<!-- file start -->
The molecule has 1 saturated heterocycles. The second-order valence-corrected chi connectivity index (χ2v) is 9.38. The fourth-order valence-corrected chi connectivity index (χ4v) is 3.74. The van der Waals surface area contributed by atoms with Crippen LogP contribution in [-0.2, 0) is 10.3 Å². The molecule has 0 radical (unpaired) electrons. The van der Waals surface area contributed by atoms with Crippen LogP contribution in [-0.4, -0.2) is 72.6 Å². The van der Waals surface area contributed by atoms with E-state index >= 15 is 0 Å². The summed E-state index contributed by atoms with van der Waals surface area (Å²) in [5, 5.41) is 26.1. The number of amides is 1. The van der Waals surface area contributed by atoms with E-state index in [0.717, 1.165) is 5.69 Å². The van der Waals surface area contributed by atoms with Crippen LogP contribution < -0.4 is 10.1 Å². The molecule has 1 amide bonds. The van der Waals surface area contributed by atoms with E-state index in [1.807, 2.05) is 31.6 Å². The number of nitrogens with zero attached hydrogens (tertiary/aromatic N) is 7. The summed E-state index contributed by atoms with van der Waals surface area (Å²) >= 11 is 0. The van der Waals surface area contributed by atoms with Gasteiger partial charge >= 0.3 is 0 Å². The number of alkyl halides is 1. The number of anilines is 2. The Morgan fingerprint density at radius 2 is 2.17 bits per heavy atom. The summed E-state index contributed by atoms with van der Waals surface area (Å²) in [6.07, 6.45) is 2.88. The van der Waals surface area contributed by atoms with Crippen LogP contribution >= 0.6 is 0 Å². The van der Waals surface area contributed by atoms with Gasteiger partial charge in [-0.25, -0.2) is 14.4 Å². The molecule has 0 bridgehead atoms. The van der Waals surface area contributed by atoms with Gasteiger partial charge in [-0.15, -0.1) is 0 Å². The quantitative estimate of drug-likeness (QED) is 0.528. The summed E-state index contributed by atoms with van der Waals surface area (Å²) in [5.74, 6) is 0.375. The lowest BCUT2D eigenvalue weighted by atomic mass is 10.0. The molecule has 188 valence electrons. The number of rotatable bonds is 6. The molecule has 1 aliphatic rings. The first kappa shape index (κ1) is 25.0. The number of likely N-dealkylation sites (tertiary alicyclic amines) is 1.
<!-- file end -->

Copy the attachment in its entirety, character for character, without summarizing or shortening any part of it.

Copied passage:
The molecule has 1 saturated heterocycles. The second-order valence-corrected chi connectivity index (χ2v) is 9.38. The fourth-order valence-corrected chi connectivity index (χ4v) is 3.74. The van der Waals surface area contributed by atoms with Crippen LogP contribution in [-0.2, 0) is 10.3 Å². The molecule has 0 radical (unpaired) electrons. The van der Waals surface area contributed by atoms with Crippen LogP contribution in [-0.4, -0.2) is 72.6 Å². The van der Waals surface area contributed by atoms with E-state index >= 15 is 0 Å². The summed E-state index contributed by atoms with van der Waals surface area (Å²) in [5, 5.41) is 26.1. The number of amides is 1. The van der Waals surface area contributed by atoms with E-state index in [0.717, 1.165) is 5.69 Å². The van der Waals surface area contributed by atoms with Crippen LogP contribution < -0.4 is 10.1 Å². The molecule has 1 amide bonds. The van der Waals surface area contributed by atoms with E-state index in [1.807, 2.05) is 31.6 Å². The number of nitrogens with zero attached hydrogens (tertiary/aromatic N) is 7. The summed E-state index contributed by atoms with van der Waals surface area (Å²) >= 11 is 0. The van der Waals surface area contributed by atoms with Gasteiger partial charge >= 0.3 is 0 Å². The number of alkyl halides is 1. The number of anilines is 2. The Morgan fingerprint density at radius 2 is 2.17 bits per heavy atom. The summed E-state index contributed by atoms with van der Waals surface area (Å²) in [6.07, 6.45) is 2.88. The van der Waals surface area contributed by atoms with Crippen LogP contribution >= 0.6 is 0 Å². The van der Waals surface area contributed by atoms with Gasteiger partial charge in [-0.25, -0.2) is 14.4 Å². The molecule has 0 bridgehead atoms. The van der Waals surface area contributed by atoms with Gasteiger partial charge in [-0.15, -0.1) is 0 Å². The quantitative estimate of drug-likeness (QED) is 0.528. The summed E-state index contributed by atoms with van der Waals surface area (Å²) in [5.74, 6) is 0.375. The lowest BCUT2D eigenvalue weighted by atomic mass is 10.0. The molecule has 188 valence electrons. The number of rotatable bonds is 6. The molecule has 1 aliphatic rings. The first kappa shape index (κ1) is 25.0. The number of likely N-dealkylation sites (tertiary alicyclic amines) is 1.